Posted By Monique Dever On March 19, 2015
Once all community EHRs are connected via Health Information Exchange (HIE) it will be powerful for public health departments to see real-time disease spreading statewide via syndromic surveillance and GIS mapping.
Concentrating on local community concerns, public health departments strategize on policies and tactics used to protect and improve the health of their community. This is done mainly through data collection and analysis, or syndromic surveillance.
According to Wikipedia, clinical surveillance, or syndromic surveillance, is the “collection and analysis of health data about a clinical syndrome that has a significant impact on public health, which is then used to drive decisions about health policy and health education.” Without data, public health services would not be so fruitful.
Today, thanks to the implementation of Electronic Health Records (EHRs), data is becoming much more organized and accessible to public health departments. EHRs collect patient health information that can be quickly analyzed. Not only that, CMS Meaningful Use (MU) has mandated that all providers must electronically connect and share data electronically for public health. Major MU public health related requirements are that all providers must electronically send information to statewide immunization registries, syndromic surveillance systems and upcoming cancer registries. Local health departments (LHDs) are no exceptions. LHDs too must comply with MU, connect to HIE and send data to state immunization registries and syndromic surveillance systems.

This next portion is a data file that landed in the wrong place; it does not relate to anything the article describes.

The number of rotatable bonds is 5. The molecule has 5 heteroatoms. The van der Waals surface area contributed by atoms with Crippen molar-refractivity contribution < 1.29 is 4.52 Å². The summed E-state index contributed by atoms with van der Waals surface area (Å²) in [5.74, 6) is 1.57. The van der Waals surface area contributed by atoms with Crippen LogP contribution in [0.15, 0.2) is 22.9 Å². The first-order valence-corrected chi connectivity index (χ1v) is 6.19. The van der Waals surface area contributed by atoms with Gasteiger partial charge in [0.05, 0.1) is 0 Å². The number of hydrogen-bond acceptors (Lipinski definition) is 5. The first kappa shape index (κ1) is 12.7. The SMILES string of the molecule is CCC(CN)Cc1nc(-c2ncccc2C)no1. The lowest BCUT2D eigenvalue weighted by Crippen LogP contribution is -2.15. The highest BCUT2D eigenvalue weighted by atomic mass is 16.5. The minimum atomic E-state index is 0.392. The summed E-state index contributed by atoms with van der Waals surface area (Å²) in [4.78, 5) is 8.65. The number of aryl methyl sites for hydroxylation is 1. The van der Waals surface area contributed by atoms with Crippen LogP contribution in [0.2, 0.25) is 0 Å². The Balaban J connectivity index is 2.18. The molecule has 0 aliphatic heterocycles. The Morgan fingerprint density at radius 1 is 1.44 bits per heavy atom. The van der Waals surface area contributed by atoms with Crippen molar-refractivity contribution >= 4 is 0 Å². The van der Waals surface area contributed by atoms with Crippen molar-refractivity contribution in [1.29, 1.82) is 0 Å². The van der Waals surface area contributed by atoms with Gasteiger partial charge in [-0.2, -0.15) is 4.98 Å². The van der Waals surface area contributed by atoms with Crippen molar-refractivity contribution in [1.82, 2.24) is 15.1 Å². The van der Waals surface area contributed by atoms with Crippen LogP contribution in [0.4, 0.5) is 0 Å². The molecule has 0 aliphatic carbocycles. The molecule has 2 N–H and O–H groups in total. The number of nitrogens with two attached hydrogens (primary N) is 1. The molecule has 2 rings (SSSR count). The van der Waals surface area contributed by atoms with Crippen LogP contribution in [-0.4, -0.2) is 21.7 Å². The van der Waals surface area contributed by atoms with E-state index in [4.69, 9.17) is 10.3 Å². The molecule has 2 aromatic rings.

Of the 10 Essential Public Health Services conducted by health departments, all 10 are based around data, so access to, reporting of, and analysis of (especially real-time) data is critical for quick response in potential catastrophic situations, such as the numerous measles cases erupting in California and now many other states. EHRs can make an enormous impact. For example, in response to Ebola crisis, some apps-based EHR vendors quickly developed Ebola screening app to help with screening (possibly infected) patients.
Once HIEs are fully implemented and all community EHRs are connected, one can imagine how powerful it will be to see the real-time disease spreading across a state. The state data can be overlaid with state GIS map to see where the outbreak is and how it is spreading in the community. Public heath leaders like Durham county health department are leading by connecting to HIE and connecting their EHR to county GIS mapping system.
According to Health IT “Electronic health information exchange (HIE) allows doctors, nurses, pharmacists, other health care providers and patients to appropriately access and securely share a patient’s vital medical information electronically—improving the speed, quality, safety and cost of patient care.” It delivers interoperability among EHRs maintained by physicians and healthcare organizations.
If you do not yet have an EHR, make sure the EHR you get is federally certified: do not compromise – only get an EHR which meets 100% of MU stage 2 requirements and is certified as “2014 Edition Complete EHR”. Second step will be to talk with your state HIE to start getting connected. If you are a local health department, connect your EHR to the Immunization registry to save dual data entry and comply.
Find out more about getting connected from Health IT.